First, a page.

In a trading update, the group reported sales rates of 0.71 for the second half, compared to 0.70 the same period a year earlier. In the year-to-date, the sales rate was 0.81, up from 0.75 last year, but over the last eight weeks, the rates rate has been flat at 0.73.
"Taylor Wimpey has performed strongly during the second half of 2017, delivering excellent sales rates and making further good progress against our operational targets,” said chief executive Pete Redfern.
“While we are alert to potential political and economic risks, demand for new housing remains high across the UK and market conditions are favourable.”
The group said customer demand remained robust despite Brexit uncertainty, supported by healthy UK employment, a competitive mortgage market and the government's Help to Buy scheme.
Order book lower, costs higher
However, the current total order book, excluding joint ventures, stood at 8,751 homes at £2.2bn, compared to 8,981 at £2.3bn last year.
Building costs are expected to rise between 3% and 4% this year due to higher wages and increasing inflation on the price of building materials.
In April, Taylor Wimpey also set aside £130mln to cover disputes over leases taken out by customers that have left some of them with a doubling in ground rent as it unveiled a good start to trading in 2017.
In today’s statement, the group said it expects a “modest cash” impact in 2017, with the majority of the outflow to be spread over the next two years.
The company has reached agreements with freeholders to allow customers with 10-year doubling leases to convert to a structure that includes price increases in line with the retail price index (RPI).
The group said converting to an RPI-based structure “addresses concerns about the mortgageability and saleability of these properties”.
“We continue to make good progress towards securing agreements with other freeholders to also enable the conversion of the remaining doubling ground rent leases,” it said in a statement.
On track to meet full-year expectations
Still, Taylor Wimpey said it remains on track to deliver fiscal year 2017 results in line with its expectations. It also expects to achieve further growth and performance improvement in 2018, including an increase in the operating profit margin, a return on net operating assets of more than 30% and a total dividend of £500mln.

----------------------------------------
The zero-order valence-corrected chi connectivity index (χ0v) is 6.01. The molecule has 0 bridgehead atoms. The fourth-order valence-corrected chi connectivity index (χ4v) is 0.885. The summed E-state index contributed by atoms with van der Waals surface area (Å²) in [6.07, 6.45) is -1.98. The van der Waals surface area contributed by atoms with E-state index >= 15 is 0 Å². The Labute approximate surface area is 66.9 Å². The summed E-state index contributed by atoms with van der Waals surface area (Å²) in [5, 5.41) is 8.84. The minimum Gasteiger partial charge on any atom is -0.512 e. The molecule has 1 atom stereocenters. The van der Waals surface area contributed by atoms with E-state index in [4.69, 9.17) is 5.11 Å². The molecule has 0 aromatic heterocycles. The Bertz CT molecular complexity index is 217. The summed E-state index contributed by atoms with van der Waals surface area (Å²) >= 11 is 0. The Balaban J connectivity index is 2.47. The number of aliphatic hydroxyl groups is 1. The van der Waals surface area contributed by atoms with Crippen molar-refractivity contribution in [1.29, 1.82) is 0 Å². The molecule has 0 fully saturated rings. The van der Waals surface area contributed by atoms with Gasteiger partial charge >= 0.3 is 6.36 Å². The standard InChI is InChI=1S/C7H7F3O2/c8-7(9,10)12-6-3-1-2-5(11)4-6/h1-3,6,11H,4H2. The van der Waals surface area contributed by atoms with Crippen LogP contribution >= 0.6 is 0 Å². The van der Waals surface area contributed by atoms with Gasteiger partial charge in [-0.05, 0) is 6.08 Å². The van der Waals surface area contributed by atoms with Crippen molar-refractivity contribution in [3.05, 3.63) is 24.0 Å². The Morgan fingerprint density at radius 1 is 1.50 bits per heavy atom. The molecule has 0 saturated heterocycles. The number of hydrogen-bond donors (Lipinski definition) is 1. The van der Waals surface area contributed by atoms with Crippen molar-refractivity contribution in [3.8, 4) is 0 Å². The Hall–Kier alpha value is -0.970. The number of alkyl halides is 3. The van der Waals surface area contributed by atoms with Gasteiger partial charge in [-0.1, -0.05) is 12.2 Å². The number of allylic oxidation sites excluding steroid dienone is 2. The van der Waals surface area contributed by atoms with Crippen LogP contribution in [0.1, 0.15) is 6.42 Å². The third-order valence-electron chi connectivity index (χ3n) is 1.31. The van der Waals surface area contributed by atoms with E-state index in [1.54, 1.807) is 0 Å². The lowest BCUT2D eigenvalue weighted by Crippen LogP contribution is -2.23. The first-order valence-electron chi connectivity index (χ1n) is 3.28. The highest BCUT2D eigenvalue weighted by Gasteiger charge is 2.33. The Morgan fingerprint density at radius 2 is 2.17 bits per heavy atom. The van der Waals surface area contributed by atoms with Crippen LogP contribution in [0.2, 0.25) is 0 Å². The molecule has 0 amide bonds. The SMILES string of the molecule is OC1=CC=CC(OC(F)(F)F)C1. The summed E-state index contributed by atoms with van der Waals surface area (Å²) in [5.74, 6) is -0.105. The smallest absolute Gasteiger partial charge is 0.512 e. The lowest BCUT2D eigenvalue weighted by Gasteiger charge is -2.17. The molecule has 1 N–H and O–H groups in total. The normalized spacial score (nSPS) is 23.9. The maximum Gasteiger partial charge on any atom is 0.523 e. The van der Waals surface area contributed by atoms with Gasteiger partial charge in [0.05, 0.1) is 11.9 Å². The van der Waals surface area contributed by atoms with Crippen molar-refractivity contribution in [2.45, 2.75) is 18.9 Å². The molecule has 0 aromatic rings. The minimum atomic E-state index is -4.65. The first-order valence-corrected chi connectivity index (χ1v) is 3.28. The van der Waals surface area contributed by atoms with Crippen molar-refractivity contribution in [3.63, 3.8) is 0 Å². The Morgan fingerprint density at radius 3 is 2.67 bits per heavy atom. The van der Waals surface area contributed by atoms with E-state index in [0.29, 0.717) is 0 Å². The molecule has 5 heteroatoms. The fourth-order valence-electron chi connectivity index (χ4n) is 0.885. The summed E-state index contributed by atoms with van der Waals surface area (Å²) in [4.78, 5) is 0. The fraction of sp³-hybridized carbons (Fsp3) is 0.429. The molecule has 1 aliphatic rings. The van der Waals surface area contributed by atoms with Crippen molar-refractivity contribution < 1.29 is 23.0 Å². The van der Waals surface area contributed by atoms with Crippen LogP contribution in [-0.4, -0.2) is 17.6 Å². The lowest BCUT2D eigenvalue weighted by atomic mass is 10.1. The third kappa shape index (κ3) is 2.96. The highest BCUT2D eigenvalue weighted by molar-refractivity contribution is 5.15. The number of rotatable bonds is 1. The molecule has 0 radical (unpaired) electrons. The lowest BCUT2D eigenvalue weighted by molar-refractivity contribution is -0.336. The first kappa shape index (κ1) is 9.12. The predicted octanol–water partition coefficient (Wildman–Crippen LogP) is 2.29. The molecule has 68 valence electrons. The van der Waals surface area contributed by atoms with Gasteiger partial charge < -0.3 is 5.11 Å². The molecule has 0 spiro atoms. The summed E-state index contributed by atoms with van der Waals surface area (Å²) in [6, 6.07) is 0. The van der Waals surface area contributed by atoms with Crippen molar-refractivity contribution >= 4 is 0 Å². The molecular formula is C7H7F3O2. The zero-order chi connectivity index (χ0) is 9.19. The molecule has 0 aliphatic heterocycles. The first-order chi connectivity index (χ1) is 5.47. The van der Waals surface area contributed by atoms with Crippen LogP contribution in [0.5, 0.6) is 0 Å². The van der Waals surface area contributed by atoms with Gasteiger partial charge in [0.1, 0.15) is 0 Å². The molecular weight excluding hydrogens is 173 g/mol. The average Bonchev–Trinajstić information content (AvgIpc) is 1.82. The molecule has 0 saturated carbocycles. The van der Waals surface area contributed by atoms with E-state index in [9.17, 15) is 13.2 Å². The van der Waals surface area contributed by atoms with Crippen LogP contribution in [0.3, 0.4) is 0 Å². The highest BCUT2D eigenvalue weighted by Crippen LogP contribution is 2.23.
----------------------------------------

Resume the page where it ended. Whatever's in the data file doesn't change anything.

“We reiterate our intent to make further material capital returns in 2019 and beyond, and we will provide further details at our Strategy Day next year,” the company said.
“We remain highly focused on driving improvements in all our operational disciplines and are pleased with the continued progress being made with both our customer and product offerings.”
Taylor Wimpey cautious amid Brexit uncertainty
The company added that while underlying market conditions “remain healthy”, it remains cautious of the potential risks from heightened political and economic uncertainty.
However, it believes it is well placed to manage any changes in market conditions with a “robust” balance sheet, a high quality landbank and a “strong” order book.
Given the market uncertainties, the group said it is only buying plots of land that meet its investment and location criteria. It added 13,700 plots to its landbank in the year to end of October.
The Bank of England has raised interest rates, which could constrain house price growth looking forward, according to Hargreaves Lansdown analyst Laith Khalaf.
"However the rate rise was modest, and borrowing money to buy a house is still incredibly cheap by historical standards, and looks set to remain so for some time to come," he said.
UK Budget looms
Khalaf added that with the Budget approaching next week and the housing shortage high on the agenda, housebuilders will be hoping for further investment from the government.
ETX Capital analyst Neil Wilson also believes the Budget will be closely eyed.
"Investors will be less concerned about current trading conditions than what the chancellor has up his sleeve in the Budget next week," he said.
"Certainly some more support for homebuilders is on the cards given the nation’s housing shortage and pressure on the government to act to help younger voters. However the prospect of anything radical being unleashed is small as the government is not keen on upsetting core Tory heartlands by, for instance, allowing green belt development."